NOTE: This page considers South American parrots (subfamily Arinae) other than macaws. Learn about macaws.
The 150 species of short-tailed parrots (i.e., excepting macaws) share a similar morphology: stocky bodies
with short grasping claws, short tail, and most notably a short blunt down curved bill. Many of these species
are not spectacularly colored, although some bear bright features on the head or wings. Most variation among
these species is on size and shape.
The sexes are usually alike, whereas many other birds are sexually dimorphic. Also setting parrots apart is their complex social
Parrots are social and squawk loudly, communicating primarily by sound, which carries great distances
through the thick jungle vegetation.
Significant taxonomic groups include parakeets (Aratinga, Pyrrhura and Brotogeris),
parrotlets (Forpus, Touit) and Amazon parrots (Amazona).
Among the most striking parrots of Amazonia is the hawk-headed parrot (Deroptyus accipitrinus). It
has a ring of feathers around its neck. During displays, when excited or angry, it raises the feathers to
present a ruff of feathers that increases the apparent size of the head.
HABITAT AND DISTRIBUTION
Parrots are distributed worldwide, primarily in the Southern hemisphere and throughout tropical and
subtropical regions. They reach their greatest species diversity in South America, followed by Oceania
(Australia and Indonesia) and Africa. Species vary widely in distribution. The rarest tend to have very
limited distribution, restricted to a few known locations.
The short-tailed parrots of the Americas are mostly restricted to the Neotropics. Diversity is highest in
lowland regions but some species' habitat extends to high mountain areas, as far as the tree line.
FEEDING AND DIET
The parrot's bill is its key to unlocking food sources inaccessible to other animals. The upper mandible is
hinged, allowing a greater range of motion than the bills of other birds. This additional motion allows the
bird to climb with its bill by grasping branches, as well as using its claws. Such skill enables them to
perform acrobatic feats that endear them to those that love these birds. (Photo of macaw skull.)
The lower jaw is heavily muscled, unlike mammals whose jaw muscles extend down from the skull. The powerful
muscles provide the nut crunching power needed to break open hard nuts and seeds.
Most parrots also eat fruit. In captivity, parrots are fed a variety of seeds such as sunflowers, millet
and buckwheat. However, these do not provide enough calcium, so the diet is supplemented with cuttlebone or
In Amazonia, wild parrots congregate on exposed riverbanks to consume clay. Perhaps this provides them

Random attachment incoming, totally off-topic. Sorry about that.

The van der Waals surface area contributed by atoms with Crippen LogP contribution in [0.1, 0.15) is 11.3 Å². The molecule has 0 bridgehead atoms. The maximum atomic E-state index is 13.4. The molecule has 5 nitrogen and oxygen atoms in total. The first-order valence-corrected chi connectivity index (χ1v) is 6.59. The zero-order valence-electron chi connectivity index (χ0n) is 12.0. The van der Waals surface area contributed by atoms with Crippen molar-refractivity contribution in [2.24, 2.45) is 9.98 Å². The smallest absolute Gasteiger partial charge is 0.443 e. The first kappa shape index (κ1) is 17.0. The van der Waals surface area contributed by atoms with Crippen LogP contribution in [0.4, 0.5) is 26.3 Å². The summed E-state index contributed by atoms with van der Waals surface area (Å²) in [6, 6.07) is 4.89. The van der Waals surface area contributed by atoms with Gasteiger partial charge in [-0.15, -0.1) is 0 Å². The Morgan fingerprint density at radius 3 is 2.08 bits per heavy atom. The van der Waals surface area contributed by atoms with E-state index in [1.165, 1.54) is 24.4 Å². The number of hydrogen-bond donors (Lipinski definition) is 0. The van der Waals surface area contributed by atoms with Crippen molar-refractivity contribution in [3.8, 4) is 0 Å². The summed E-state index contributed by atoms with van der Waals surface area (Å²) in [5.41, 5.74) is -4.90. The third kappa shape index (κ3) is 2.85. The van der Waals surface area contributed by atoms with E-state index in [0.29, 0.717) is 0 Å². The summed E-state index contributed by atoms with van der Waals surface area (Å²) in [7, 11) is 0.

"natural" vitamins. Another idea is that the clay helps detoxify harmful substances ingested in the diet.
While a number of parrot species mate for life, others are a bit more flexible in their marital habits.
Pairing may take place for just a few years, or even a season. Nests are usually in treeholes, while some
species prefer to hollow out a termite nest. Only a handful of species build nests of twigs.
The clutch is usually one or two eggs, up to four in smaller species such as parakeets. Eggs incubate for
three or more weeks. Parrot parents invariably dote on their young, carefully tending the hatchlings.
However, in the wild, it is usually the first to hatch that gets most attention, and food, so only rarely
do all the hatchlings fledge.
Fledging is an occasion of great importance to parents and babies. It is their first step (or flight) into
the wide world, like your first day in school or a teenager going to college for the first time. However,
for the parrot family it is a matter of life and death. For the adults, it is a culmination of their hard
work building the nest, fending off predators and constantly feeding the young. For the fledging, it is do
or die, literally. As they launch themselves forth, they risk falling to the forest floor where snakes and
cats lie in wait.
If the young bird makes it back to the nest, they will hang around as they slowly learn the skills needed
to survive in the forest. The parent will continue to feed its offspring for up to a year. Age to maturity
varies among species. Smaller species mature more quickly, within two or three years. Older species may
take five years or more.
On the roll call of endangered species, parrots are among the best represented. Parrots are intelligent,
long-lived, playful and loyal creatures, making them a delight to bird lovers. Although most pet animals
are captive-bred, thousands of parrots are still wild-caught, perpetuating the trade.
Just as serious a threat is habitat destruction. Some parrots adapt well to human settlement, even cities
and suburbs. However, to preserve the diversity of parrots, conservationists and resource managers must
focus on habitat conservation as the bottom line.